Category Archives: Book Group Programs

Use this category for all book group programs.

March 12th at 5:30 – Kingston Public Library Book Group

Join us for interesting discussions of classic and contemporary literature, with a special focus on fiction. We welcome newcomers!

We meet on the second Thursday of each month at the Kingston Council on Aging. We begin each meeting with a brown bag supper, and sometimes we bring supper for everyone.

This month, we’ll be reading The Silent Patien, by Alex Michaelides. If you would like the Library to help you locate a copy, click the button below or contact the library at 781-585-0517. Come and join the discussion!

April 9th at 5:30 – Kingston Public Library Book Group

Join us for interesting discussions of classic and contemporary literature, with a special focus on fiction. We welcome newcomers!

We meet on the second Thursday of each month at the Kingston Council on Aging. We begin each meeting with a brown bag supper, and sometimes we bring supper for everyone.

This month, we’ll be reading Can’t Wait to Get to Heaven by Fannie Flagg. If you would like the Library to help you locate a copy, please call 781-585-0517. Come and join the discussion!

May 14th at 5:30 – Kingston Public Library Book Group

Join us for interesting discussions of classic and contemporary literature, with a special focus on fiction. We welcome newcomers!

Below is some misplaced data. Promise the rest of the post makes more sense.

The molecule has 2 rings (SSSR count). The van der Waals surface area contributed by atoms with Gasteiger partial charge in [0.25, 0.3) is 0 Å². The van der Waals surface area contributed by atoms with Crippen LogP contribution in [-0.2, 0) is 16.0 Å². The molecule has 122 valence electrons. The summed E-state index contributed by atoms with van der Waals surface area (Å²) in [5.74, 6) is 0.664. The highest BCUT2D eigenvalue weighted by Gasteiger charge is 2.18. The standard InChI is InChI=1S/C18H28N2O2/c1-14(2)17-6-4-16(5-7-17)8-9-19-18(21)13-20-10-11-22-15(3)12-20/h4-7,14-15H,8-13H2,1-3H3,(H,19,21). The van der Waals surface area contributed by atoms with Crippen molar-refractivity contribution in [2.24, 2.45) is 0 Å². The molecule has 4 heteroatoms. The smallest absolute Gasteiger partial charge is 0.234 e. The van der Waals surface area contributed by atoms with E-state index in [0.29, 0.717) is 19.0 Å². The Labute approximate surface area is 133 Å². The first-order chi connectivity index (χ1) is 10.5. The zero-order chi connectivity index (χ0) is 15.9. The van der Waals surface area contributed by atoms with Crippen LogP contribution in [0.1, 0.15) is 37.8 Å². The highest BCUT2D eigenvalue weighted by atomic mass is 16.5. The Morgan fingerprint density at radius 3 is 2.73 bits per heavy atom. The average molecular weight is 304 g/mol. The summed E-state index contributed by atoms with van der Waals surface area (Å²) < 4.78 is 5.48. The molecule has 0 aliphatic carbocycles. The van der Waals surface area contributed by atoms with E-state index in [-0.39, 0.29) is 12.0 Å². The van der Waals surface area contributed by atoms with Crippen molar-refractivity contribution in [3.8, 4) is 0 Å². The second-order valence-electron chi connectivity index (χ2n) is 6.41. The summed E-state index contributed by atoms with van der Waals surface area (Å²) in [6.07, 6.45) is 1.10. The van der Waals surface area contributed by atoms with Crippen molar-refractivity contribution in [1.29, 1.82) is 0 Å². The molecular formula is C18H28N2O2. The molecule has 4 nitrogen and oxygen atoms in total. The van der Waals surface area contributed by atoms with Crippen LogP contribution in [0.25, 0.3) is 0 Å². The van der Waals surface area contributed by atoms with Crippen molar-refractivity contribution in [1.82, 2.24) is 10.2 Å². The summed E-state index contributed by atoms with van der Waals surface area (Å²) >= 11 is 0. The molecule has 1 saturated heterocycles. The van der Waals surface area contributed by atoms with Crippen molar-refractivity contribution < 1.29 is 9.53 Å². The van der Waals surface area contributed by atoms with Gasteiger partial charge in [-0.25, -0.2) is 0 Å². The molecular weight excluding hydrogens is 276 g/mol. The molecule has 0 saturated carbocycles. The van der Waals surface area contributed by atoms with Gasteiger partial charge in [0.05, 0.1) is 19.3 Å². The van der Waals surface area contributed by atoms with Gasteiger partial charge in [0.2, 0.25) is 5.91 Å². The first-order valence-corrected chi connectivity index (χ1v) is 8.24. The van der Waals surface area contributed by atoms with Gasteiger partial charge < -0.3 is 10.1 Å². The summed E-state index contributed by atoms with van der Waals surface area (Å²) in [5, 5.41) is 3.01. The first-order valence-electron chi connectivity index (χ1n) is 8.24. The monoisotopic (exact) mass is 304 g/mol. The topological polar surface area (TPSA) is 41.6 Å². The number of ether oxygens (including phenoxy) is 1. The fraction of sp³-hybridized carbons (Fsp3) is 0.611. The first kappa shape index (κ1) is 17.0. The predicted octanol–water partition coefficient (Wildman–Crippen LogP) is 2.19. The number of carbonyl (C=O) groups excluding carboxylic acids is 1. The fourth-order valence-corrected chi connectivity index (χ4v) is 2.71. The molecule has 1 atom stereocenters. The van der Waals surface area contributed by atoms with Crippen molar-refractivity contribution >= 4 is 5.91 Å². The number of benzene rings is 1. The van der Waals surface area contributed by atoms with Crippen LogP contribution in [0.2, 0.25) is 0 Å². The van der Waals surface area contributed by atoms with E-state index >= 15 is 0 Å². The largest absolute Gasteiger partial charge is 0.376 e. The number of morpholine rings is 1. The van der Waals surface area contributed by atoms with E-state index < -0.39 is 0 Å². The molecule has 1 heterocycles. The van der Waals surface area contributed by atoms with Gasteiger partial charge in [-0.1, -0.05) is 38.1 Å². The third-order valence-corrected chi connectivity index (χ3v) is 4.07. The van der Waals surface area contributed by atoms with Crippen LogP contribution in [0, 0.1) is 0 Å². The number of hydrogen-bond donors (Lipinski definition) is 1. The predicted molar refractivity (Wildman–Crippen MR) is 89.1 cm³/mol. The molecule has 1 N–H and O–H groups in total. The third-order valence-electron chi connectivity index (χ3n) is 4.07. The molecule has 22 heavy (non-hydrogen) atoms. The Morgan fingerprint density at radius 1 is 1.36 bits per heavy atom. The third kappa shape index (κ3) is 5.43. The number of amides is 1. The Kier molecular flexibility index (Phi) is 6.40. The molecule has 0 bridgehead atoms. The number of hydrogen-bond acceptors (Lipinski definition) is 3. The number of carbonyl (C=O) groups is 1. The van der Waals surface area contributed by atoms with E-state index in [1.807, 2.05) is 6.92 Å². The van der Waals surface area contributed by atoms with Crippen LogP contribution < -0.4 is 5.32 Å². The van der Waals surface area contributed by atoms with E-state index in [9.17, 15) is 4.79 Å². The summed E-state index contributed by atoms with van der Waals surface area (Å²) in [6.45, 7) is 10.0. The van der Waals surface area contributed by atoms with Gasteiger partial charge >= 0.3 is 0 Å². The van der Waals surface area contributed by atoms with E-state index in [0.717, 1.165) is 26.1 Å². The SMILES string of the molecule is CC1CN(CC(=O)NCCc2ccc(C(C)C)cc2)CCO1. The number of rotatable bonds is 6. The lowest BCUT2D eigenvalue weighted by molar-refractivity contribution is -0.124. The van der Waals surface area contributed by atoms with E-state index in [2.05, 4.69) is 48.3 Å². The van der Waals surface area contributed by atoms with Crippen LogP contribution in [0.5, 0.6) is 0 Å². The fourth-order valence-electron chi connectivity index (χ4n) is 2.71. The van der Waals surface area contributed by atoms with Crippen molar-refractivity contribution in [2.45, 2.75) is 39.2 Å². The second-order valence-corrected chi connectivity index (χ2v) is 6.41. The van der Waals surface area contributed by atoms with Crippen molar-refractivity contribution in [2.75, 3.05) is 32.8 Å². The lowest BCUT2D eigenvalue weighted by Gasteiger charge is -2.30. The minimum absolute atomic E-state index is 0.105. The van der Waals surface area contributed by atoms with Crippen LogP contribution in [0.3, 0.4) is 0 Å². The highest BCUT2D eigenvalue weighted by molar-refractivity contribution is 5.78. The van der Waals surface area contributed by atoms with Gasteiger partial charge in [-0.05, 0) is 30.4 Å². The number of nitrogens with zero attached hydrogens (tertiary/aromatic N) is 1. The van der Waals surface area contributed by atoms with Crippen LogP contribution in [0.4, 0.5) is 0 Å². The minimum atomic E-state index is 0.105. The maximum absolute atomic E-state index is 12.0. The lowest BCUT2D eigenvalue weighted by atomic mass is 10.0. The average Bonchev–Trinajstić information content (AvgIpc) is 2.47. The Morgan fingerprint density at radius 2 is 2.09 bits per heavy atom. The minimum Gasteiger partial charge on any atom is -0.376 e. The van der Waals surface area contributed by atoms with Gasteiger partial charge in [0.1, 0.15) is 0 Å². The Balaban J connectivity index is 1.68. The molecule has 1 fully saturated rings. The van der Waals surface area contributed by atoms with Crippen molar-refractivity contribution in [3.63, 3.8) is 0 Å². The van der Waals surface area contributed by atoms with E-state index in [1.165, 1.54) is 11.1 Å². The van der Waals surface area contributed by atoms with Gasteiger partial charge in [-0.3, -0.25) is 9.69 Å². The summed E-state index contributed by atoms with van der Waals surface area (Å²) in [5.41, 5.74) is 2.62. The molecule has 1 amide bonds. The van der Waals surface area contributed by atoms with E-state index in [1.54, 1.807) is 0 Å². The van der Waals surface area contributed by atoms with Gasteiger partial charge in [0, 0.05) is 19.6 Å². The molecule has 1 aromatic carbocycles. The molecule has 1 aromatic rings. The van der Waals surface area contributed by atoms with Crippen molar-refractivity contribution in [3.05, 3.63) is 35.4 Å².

We meet on the second Thursday of each month at the Kingston Council on Aging. We begin each meeting with a brown bag supper, and sometimes we bring supper for everyone.

This month, we’ll be reading Leaving Van Gogh by Carol Wallace. If you would like the Library to help you locate a copy, please call 781-585-0517. Come and join the discussion!

June 11th at 5:30 – Kingston Public Library Book Group

Join us for interesting discussions of classic and contemporary literature, with a special focus on fiction. We welcome newcomers!

We meet on the second Thursday of each month at the Kingston Council on Aging. We begin each meeting with a brown bag supper, and sometimes we bring supper for everyone.

This month, we’ll be reading The Dutch House by Anne Patchett. If you would like the Library to help you locate a copy, click the button below or contact the library at 781-585-0517. Come and join the discussion!

July 9th at 5:30 – Kingston Public Library Book Group

Join us for interesting discussions of classic and contemporary literature, with a special focus on fiction. We welcome newcomers!

We meet on the second Thursday of each month at the Kingston Council on Aging. We begin each meeting with a brown bag supper, and sometimes we bring supper for everyone.

This month, we’ll be reading The Water Dancer by Ta-Nehisi Coates. If you would like the Library to help you locate a copy, click the button below or contact the library at 781-585-0517. Come and join the discussion!

Ugly by Robert Hoge